Advertising isn't dead. Just the bullshit.


It must be terrifying for every creative who's lost their job or is worried they're about to. But if I've learned anything from being in the creative game for almost 40 years, it's that there never has been and never will be job security. You have to keep fighting for the work you love. And you have to constantly evolve to remain relevant.


It's a dog eat dog world.


And the big dogs who worshipped at the feet of gold lions are now totally irrelevant - they don't even have the entry fees anymore.


I hope they're the first to go because they have made mistakes of biblical proportions.


I have studied Kaballah for many years, and the first time I entered a synagogue the feminist in me was appalled that I had to sit on another side from the men. My teacher saw my radical discomfort and explained that we sat separately so we could send our energy to the men for their sin of the golden calf. Turns out when the blokes got impatient waiting for Moses to mosey on down from Mount Sinai with G-d's commandments, they decided to do the whole 'idol' thing themselves. When they asked us women to donate their jewellery to cast their graven image we — quite rightly — said: "Fuck off, we'll wait for the real deal, thanks."


If 2020 isn't the real deal, I don't know what is. In the entire history of advertising there has never been a more important time, and the message from the mountain top is clear:


We are a fucking business. Re-building the economy has to be our number one priority. If our industry continues to ignore the most powerful consumer group on the planet we will get absolutely nowhere. The majority of our audience is women and the biggest spenders are in their midlife: they always have been. And they always will be — until 70% of men evolve to become fully functioning human beings and gain equality in chores and household shopping — women will dominate the consumer spending index. That's the shit whole economies rely on. It's essential that the female front line troops on the road to recovery are well fed and ready for battle! And that means both the women you are selling to and the women you employ to sell to them.


We have the loudest voice. Don't like the way the world's being divided? Don't sell it. Brands shouldn't care about left or right, they should care about right and wrong. You know your customers, you have the data: use it to send the selling messages they are craving, not spout bullshit. We need to be spreading the word that everything's going to be alright and doing things that ensure it will be. And don't worry about making your billionaire owners and investors happy, keeping them in business will do that. After a couple of months of isolation we're walking into a very different room. Read it.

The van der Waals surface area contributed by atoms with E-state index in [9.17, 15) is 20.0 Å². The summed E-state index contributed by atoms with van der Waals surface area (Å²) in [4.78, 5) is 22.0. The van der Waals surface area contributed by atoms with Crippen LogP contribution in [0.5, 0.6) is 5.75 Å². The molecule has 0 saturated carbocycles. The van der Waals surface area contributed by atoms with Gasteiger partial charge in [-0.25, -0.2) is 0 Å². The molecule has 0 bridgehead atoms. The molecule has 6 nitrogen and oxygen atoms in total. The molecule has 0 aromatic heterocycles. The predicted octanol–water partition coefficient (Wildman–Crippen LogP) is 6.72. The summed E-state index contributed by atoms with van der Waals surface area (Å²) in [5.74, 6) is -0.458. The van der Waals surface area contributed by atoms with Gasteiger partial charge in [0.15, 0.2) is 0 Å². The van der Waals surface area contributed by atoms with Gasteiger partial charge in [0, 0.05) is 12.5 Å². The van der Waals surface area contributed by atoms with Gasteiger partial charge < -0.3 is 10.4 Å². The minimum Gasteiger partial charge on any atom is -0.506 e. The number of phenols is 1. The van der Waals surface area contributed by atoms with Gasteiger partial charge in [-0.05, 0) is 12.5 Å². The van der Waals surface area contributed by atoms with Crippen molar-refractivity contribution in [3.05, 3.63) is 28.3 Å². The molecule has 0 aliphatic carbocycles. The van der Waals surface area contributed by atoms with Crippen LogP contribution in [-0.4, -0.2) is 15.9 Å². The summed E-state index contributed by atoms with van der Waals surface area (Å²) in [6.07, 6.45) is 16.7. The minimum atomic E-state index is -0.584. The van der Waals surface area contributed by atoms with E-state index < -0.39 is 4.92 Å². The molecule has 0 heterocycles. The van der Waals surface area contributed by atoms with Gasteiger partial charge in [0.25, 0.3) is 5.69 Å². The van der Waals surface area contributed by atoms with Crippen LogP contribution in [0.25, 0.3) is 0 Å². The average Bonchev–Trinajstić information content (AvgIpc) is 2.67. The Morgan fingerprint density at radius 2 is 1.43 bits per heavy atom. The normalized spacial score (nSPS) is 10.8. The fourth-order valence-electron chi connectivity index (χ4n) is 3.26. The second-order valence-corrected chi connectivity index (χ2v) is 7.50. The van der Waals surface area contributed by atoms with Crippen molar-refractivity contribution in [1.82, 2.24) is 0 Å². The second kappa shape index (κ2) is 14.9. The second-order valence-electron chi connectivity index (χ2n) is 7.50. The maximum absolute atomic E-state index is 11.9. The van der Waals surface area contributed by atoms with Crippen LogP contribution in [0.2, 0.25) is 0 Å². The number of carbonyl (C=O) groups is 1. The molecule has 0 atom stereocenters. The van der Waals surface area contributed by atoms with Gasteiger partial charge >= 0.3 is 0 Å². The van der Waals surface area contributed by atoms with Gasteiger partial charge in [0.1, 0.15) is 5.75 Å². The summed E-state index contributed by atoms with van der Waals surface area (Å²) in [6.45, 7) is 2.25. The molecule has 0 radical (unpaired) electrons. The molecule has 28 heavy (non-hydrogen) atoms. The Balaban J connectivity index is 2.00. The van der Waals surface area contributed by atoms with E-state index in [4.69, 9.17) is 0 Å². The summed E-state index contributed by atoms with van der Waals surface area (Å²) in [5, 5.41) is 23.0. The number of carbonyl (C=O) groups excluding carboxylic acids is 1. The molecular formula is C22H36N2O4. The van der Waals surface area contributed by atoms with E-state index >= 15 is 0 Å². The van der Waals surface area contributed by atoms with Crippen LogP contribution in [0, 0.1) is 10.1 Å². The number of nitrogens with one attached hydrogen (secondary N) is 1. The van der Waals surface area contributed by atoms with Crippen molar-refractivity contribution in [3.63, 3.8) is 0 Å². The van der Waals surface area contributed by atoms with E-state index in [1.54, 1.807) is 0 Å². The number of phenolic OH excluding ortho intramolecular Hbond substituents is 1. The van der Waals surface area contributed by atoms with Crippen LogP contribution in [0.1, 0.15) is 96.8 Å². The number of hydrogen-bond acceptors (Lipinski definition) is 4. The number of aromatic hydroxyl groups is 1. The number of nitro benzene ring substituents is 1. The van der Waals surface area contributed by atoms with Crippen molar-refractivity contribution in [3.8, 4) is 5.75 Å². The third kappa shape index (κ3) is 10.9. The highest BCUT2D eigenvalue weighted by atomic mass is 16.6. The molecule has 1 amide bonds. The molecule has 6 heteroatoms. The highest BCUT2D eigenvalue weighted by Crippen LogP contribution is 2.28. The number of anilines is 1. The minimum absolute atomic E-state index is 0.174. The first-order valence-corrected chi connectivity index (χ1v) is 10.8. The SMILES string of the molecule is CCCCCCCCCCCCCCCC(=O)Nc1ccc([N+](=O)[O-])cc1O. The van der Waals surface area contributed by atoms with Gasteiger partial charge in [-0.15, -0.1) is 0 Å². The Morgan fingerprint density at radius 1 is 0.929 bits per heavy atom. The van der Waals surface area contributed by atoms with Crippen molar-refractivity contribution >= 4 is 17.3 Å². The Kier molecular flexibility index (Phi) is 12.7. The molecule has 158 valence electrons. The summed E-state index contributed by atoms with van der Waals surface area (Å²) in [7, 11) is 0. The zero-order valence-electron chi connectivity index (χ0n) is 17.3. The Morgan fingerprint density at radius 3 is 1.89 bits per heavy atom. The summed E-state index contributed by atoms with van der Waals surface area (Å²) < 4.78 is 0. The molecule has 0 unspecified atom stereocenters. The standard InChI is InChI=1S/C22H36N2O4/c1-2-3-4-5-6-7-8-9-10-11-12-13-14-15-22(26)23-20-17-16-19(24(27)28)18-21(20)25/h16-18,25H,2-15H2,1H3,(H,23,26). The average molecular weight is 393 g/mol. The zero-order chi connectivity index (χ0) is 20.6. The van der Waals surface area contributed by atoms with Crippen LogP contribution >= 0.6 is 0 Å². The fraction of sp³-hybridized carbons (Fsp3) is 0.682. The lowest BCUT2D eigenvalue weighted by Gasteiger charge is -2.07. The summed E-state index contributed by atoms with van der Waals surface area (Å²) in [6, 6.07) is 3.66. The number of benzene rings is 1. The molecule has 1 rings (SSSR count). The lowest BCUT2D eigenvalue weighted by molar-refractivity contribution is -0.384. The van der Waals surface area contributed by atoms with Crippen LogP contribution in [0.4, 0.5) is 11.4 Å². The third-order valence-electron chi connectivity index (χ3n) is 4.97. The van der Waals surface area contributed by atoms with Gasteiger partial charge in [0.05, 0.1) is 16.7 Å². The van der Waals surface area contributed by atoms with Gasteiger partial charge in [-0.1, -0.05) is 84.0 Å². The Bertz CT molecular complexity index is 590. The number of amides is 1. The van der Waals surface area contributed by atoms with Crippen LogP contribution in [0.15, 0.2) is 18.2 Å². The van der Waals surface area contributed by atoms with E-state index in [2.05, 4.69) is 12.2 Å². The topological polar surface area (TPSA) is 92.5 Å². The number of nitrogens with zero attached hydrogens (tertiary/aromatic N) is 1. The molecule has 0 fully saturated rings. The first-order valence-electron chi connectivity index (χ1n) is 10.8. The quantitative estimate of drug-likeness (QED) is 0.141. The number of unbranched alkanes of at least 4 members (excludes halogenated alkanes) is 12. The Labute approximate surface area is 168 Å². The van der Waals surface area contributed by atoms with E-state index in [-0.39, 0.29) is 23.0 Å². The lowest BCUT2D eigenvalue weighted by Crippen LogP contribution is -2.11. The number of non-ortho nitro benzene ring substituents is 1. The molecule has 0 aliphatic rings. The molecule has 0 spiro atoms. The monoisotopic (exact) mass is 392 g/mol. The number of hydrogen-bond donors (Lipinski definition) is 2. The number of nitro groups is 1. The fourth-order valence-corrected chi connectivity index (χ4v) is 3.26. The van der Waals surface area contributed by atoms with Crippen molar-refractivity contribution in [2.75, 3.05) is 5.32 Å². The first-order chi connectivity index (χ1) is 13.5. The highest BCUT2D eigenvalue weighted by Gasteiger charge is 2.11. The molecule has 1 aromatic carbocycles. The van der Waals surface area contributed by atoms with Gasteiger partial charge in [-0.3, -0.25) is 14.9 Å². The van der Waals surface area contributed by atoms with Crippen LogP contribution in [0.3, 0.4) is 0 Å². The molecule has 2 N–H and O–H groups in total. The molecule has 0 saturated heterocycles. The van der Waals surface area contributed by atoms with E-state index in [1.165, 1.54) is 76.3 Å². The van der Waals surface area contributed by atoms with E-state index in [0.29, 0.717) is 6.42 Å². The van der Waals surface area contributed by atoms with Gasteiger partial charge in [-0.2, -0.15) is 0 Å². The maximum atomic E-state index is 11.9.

Black careers and voices matter. You're all scrambling about trying to justify your vanilla diversity and inclusion initiatives. Yet you don't see the irony of asking your black employees to shoulder the workload of explaining and eradicating institutionalised racism like lords and overseers? Our black friends are exhausted. The answer is simple: if you want to connect to the black community, brief and pay the black creative community.


Budgets will be cut. But corners don't have to be. Our industry is going to get smaller but if we start working in tight autonomous teams of people who know their shit it doesn't need to be less profitable. The new 'brand purpose' will be price cuts and employee wages, not massive media spends and extravagant commercials. Putting as much money in the people's hands is the only way to get an economy back on its feet. If we want our share, creativity must become our most important asset again. After all, it's all we have to sell in this market.


Keep the money flowing. We're not going to get the economy rolling if the people who are pushing can't keep a roof over their heads. Freelancers need to be paid with the same regularity as your employees. Pro Tip: If you want to keep your creative edge, the best ones only work with (at least) 50% upfront!


We don't work in an office so office hours don't work. Women with young children have really struggled with isolation as this fantastic article by Nicola Kemp perfectly illustrates. This is when working in small autonomous teams becomes essential. Smaller teams work out the hours that work best for them. At Uninvisibility, we find holding our zoom calls with a glass of wine at 9pm on a Thursday night is the perfect time to plot world domination.


Things will go a lot faster. The other day I saw a tweet about an asteroid perilously close to the earth and the caption read "Thank God!" It's all moving so quickly that the research is out of date before it's even released and long-term brand plans are now redundant. This isn't a time to lean on yesterday's musings, it's time to illuminate a new way ahead. As this brilliant black poet says:


"We will not go back to normal. Normal never was. Our pre-corona existence was not normal other than we normalised greed, iniquity, exhaustion, depletion, extraction, disconnection, confusion, rage, hoarding, hate and lack. We should not long to return, my friends. We are being given a chance to stitch a new garment. One that fits all of humanity and nature." Sonya Renee Taylor


If as a creative you've read all this and are still scared, you have to ask yourself, "If I can't handle a shakeup like this, am I in the right industry?". Because at times like these when there doesn't appear to be a place for you, you have to damned well create one.




Uninvisibility represents the best female creatives and strategists of our generation. We are ready to help brands, agencies and media companies to profit from this whole sorry mess.



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